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As the debates on immigration continue to rage on in the national media, all the headlines, tweets, and stories fly across the screen. It becomes exhausting to see how disgusting the lies are, and how narrow and limited the conversation. I try to avoid paying too much of my attention to the broadcasts because they only irritate me, but I cannot help but notice how flawed the arguments being said are. It is disturbing how little they encapsulate the reality of the situation and how easily history is either neglected or erased. All the same, I think to myself, was it any different before? Whether it is crime, immigration, religion, politics, or war, the information we receive as consumers of the media is never perfect and seems to always be influenced from those that are in power. The debate on immigration within the United States rarely addresses the historical involvement of this country into the affairs of the rest of the American continent; it gets talked about in a vacuum where the suspect in question is the set of actions by immigrants. Never do I hear any accountability from this very country who has installed economic policy that ravaged emerging markets, dismantled whole governments, funded coups and drug wars, and blatantly negates aid to refugees. It is disturbing. Trump is a horrifying recent manifestation but our problem started decades prior to him. Recently a long time advocate here in Tucson said “there could not have been a Trump if there had not been a Reagan or Clinton.”

In learning, seeing, and hearing about this history that rarely gets addressed I also find how my life and that of my family’s migration fits into it. Even further, I find some explanatory power as to why I am here, and why we immigrants have a claim to this better life we seek. It allows me to move past the almost romanticized narrative “that I came here for a better life” that is so easily dismissed by those that believe other humans are undeserving of opportunities based on their arbitrary notions and definition of citizenship. This argument of historical oppression may not make much of a difference than the moral argument, but it gives me tools to fight back, and it legitimizes my cause at least to myself. I know that despite growing up as an outsider, there are rights I can defend and that in some ways our struggles as immigrants are embedded in the struggle and history of those displaced before us. The legacy of what occurred to the native peoples of the Americas is something that must never be forgotten. The scars that slavery has left have not vanished. I cannot allow arguments of illegality undermine what I can see and feel is oppressing us because the same arguments were used then and cannot be accepted now.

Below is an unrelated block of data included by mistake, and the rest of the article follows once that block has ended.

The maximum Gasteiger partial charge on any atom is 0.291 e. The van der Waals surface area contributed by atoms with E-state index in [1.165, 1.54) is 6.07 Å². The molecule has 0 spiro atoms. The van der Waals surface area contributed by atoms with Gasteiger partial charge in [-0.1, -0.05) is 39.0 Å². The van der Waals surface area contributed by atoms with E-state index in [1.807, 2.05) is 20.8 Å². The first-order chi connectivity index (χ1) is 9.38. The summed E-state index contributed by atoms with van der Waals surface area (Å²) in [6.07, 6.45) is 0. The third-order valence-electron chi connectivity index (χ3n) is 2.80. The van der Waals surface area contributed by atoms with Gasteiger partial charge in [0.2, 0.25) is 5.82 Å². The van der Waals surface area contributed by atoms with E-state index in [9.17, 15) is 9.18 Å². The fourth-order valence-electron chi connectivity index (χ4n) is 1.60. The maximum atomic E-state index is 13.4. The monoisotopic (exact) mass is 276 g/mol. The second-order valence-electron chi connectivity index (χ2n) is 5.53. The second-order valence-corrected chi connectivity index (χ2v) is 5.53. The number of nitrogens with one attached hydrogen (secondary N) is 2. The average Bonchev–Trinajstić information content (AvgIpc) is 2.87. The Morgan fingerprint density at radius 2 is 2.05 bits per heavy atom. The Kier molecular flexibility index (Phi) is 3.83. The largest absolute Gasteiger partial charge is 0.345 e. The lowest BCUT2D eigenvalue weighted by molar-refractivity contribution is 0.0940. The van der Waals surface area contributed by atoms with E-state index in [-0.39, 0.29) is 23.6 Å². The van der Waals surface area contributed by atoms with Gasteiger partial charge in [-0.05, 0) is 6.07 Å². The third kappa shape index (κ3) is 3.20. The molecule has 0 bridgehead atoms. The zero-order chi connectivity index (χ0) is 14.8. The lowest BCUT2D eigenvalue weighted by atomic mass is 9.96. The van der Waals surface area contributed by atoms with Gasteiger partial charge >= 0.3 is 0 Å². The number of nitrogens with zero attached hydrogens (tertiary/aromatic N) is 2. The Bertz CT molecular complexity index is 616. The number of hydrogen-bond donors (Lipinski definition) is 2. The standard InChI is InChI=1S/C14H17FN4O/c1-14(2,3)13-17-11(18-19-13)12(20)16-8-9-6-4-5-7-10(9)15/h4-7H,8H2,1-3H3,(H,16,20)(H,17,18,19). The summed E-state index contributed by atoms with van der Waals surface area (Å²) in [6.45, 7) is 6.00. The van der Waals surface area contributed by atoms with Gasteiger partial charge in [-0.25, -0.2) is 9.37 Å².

One of the most defining characteristics of the work I have seen done by groups and individuals here is the strategy of uncompromising resistance. I have come to respect that perspective and even embrace it. One of the biggest hurdles for me as a DACA-mented individual has been reconciling what people argue on how much of a compromise should be made on legislation regarding DACA. In rationalizing the issue, I initially assumed that if at least a step could be made in progress for DACA individuals then maybe we could begin to open more doors later, with only a small cost sacrificed. Now, understanding a bit more of the detrimental effects so called “Increased border security” has on the communities across the borderlands has given me better context. My relief, or the benefit of our collective, is not worth the increased oppression of others. It has been through the fragmentation of collective power that this country has undermined the people’s power and voice. I am very well aware that immigrants in this country are not a unified collective, and we come from all backgrounds, countries, languages, and cultures and that assembling a unified front may be impossible. My goal and purpose in learning about this stance against systems of oppression is for it to inform the work I engage with in the future, and share with others that we must always keep our eyes and ears open to the outcry of others. We must fight their fight with uncompromising resistance because their humanity and struggle is also ours.